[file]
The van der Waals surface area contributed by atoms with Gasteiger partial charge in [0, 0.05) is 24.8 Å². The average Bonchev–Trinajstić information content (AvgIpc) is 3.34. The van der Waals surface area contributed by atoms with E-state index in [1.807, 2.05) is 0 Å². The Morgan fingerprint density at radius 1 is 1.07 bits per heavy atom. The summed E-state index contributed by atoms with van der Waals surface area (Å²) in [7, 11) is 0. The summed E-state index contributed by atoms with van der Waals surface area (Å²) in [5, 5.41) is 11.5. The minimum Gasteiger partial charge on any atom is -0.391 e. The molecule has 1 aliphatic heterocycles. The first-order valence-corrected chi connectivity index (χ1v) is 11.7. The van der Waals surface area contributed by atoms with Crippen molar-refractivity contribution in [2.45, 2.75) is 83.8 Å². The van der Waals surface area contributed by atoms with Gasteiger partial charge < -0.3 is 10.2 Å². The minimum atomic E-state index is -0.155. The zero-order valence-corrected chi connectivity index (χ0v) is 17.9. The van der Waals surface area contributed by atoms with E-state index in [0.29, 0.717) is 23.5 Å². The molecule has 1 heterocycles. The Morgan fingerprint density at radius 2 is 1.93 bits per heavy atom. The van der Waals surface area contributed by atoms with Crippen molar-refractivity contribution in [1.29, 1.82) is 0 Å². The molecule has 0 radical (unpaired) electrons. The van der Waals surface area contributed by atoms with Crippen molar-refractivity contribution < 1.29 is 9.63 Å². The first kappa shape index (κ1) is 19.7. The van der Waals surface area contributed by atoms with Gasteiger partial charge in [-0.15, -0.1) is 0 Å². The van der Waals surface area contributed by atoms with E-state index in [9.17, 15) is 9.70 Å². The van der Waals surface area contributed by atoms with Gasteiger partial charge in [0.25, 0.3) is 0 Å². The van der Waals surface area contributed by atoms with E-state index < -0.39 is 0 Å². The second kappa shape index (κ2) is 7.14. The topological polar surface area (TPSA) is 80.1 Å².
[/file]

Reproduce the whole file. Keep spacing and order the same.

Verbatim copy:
The van der Waals surface area contributed by atoms with Gasteiger partial charge in [0, 0.05) is 24.8 Å². The average Bonchev–Trinajstić information content (AvgIpc) is 3.34. The van der Waals surface area contributed by atoms with E-state index in [1.807, 2.05) is 0 Å². The Morgan fingerprint density at radius 1 is 1.07 bits per heavy atom. The summed E-state index contributed by atoms with van der Waals surface area (Å²) in [7, 11) is 0. The summed E-state index contributed by atoms with van der Waals surface area (Å²) in [5, 5.41) is 11.5. The minimum Gasteiger partial charge on any atom is -0.391 e. The molecule has 1 aliphatic heterocycles. The first-order valence-corrected chi connectivity index (χ1v) is 11.7. The van der Waals surface area contributed by atoms with Crippen molar-refractivity contribution in [2.45, 2.75) is 83.8 Å². The van der Waals surface area contributed by atoms with Gasteiger partial charge < -0.3 is 10.2 Å². The minimum atomic E-state index is -0.155. The zero-order valence-corrected chi connectivity index (χ0v) is 17.9. The van der Waals surface area contributed by atoms with E-state index in [0.29, 0.717) is 23.5 Å². The molecule has 1 heterocycles. The Morgan fingerprint density at radius 2 is 1.93 bits per heavy atom. The van der Waals surface area contributed by atoms with Crippen molar-refractivity contribution in [1.29, 1.82) is 0 Å². The molecule has 0 radical (unpaired) electrons. The van der Waals surface area contributed by atoms with Crippen molar-refractivity contribution < 1.29 is 9.63 Å². The first kappa shape index (κ1) is 19.7. The van der Waals surface area contributed by atoms with Gasteiger partial charge in [-0.15, -0.1) is 0 Å². The van der Waals surface area contributed by atoms with E-state index in [9.17, 15) is 9.70 Å². The van der Waals surface area contributed by atoms with Gasteiger partial charge in [0.25, 0.3) is 0 Å². The van der Waals surface area contributed by atoms with E-state index < -0.39 is 0 Å². The second kappa shape index (κ2) is 7.14. The topological polar surface area (TPSA) is 80.1 Å².